Last of wildfire donations delivered to Sevier Co. firefighters

Last of wildfire donations delivered to Sevier Co. firefighters

Becky Puckett and Lieutenant Steve Ebb receive Holston donations designated for the Gatlinburg Fire Department.

ALCOA, Tenn. – In the season of Thanksgiving, Holston Conference expressed gratitude to firefighters and emergency medical technicians who saved lives three years ago during the deadly Great Smoky Mountain wildfires.

The anniversary happened to fall on Thanksgiving day, when the Rev. Barbara Clark shared news that nine volunteer fire departments had received the last of donations from people in 35 states who sent money to Holston Conference to help wildfire survivors.

“Generosity is a great part of this story, but I’ve also been impacted by the amount of time recovery can take after a natural disaster,” said Clark, pastor of First United Methodist Church of Gatlinburg, Tennessee. “Our church is still helping people to cope with loss and grief.”

The Holston Conference Connectional Ministries office recently forwarded $150,000 to First Gatlinburg UMC to address needs in the community stemming from the wildfires beginning Nov. 28, 2016, and continuing through Dec. 9, 2016. The wildfires killed 14 people, hurt nearly 200 more, and burned 17,000 acres.

Captain Zakk Nichols of Catons Chapel-Richardson Cove VFD accepts one of  nine donations for local firefighters.
The $150,000 remains from the nearly $500,000 total that poured in through the mail and the Holston website from people as far away as Canada, said the Rev. Mike Sluder, director of connectional ministries. The donors trusted Holston Conference to distribute their gifts to help communities devastated by the fires.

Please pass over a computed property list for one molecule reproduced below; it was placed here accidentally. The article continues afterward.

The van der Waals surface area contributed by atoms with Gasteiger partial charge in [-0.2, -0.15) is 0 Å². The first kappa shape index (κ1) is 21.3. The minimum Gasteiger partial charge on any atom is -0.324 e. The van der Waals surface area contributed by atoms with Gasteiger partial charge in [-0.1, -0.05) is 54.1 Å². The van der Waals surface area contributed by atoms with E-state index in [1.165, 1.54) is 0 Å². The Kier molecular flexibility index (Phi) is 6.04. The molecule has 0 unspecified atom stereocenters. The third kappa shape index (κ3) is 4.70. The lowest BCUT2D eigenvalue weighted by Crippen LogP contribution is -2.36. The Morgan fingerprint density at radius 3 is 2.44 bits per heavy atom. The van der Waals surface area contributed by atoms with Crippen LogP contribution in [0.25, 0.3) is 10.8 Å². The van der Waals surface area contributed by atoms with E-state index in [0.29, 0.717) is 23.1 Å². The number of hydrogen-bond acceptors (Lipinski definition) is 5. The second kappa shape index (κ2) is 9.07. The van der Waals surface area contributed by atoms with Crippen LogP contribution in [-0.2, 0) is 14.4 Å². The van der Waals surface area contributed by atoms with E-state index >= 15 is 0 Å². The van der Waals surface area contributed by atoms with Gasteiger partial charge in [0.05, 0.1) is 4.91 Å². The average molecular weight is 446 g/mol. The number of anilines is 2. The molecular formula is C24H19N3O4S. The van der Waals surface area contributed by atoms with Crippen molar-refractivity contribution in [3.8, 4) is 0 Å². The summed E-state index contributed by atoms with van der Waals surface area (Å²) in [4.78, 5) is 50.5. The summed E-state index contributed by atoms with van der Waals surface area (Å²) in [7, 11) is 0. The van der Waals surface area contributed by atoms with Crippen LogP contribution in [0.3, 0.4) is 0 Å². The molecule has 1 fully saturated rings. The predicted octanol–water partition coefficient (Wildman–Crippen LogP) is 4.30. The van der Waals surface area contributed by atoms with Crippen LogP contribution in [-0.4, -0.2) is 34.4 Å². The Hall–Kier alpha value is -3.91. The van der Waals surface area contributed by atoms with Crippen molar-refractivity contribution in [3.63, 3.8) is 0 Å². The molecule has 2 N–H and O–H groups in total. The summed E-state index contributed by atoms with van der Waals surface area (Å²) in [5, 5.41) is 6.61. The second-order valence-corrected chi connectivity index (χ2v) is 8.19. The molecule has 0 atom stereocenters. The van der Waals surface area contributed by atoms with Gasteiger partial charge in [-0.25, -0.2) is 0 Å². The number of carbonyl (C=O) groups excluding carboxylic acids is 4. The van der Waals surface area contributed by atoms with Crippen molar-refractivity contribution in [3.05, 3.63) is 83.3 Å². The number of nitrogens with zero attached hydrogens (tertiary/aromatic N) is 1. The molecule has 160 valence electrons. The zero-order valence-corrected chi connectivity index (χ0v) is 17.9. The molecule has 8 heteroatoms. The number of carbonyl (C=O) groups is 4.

“The connection worked in a splendid way through all that,” Sluder said. “We’ve been good stewards, and we’re still making good use of those donations.”

Soon after the fire, Appalachia Service Project received the largest portion of the donations -- $262,500 – to build 25 houses for low-income survivors who lost their homes, Sluder said.

Local United Methodist churches that helped families and organizations with housing, food and clothing also received grants in the days after the fire. Those churches included First Gatlinburg, First Sevierville, Espiritu Santo, First Pigeon Forge, and Seymour.

Three years later, First Gatlinburg, located closest to the fire damage, continues to work with people recovering from the devastation, Clark said. In April 2019, the congregation requested a $150,000 grant from the remaining wildfire donations to address five areas of need:
  • Volunteer fire departments and emergency medical technicians agencies
  • Appalachia Service Project, which continues to build homes for survivors
  • Six families of First Gatlinburg UMC who are still rebuilding their homes
  • Other families (referred by the City of Gatlinburg) who are still rebuilding
  • Bread of Life, First Gatlinburg UMC’s weekly feeding ministry

Clark said it seemed appropriate to distribute donations to the fire departments around Thanksgiving.

“As you can imagine, the brave volunteers and employees of those agencies helped this community tremendously during every step of the process of responding to the tragedy,” she said.

“I was very appreciative for the privilege of delivering the checks on behalf of Holston Conference, and I found the recipients to be very grateful for the gifts. The distribution of funds allowed Holston to have a compassionate presence in the Sevier County community, and I look forward to building these new relationships,” Clark added.

Sluder said that he has retained $25,000 in the wildfire fund to assist First Pigeon Forge and First Sevierville with wildfire-related ministries carried out by those congregations.

Chief Rosemary Nichols accepts a donation for Sevier Volunteer Fire Department.



Annette Spence

Annette Spence is editor of The Call, the Holston Conference newspaper.

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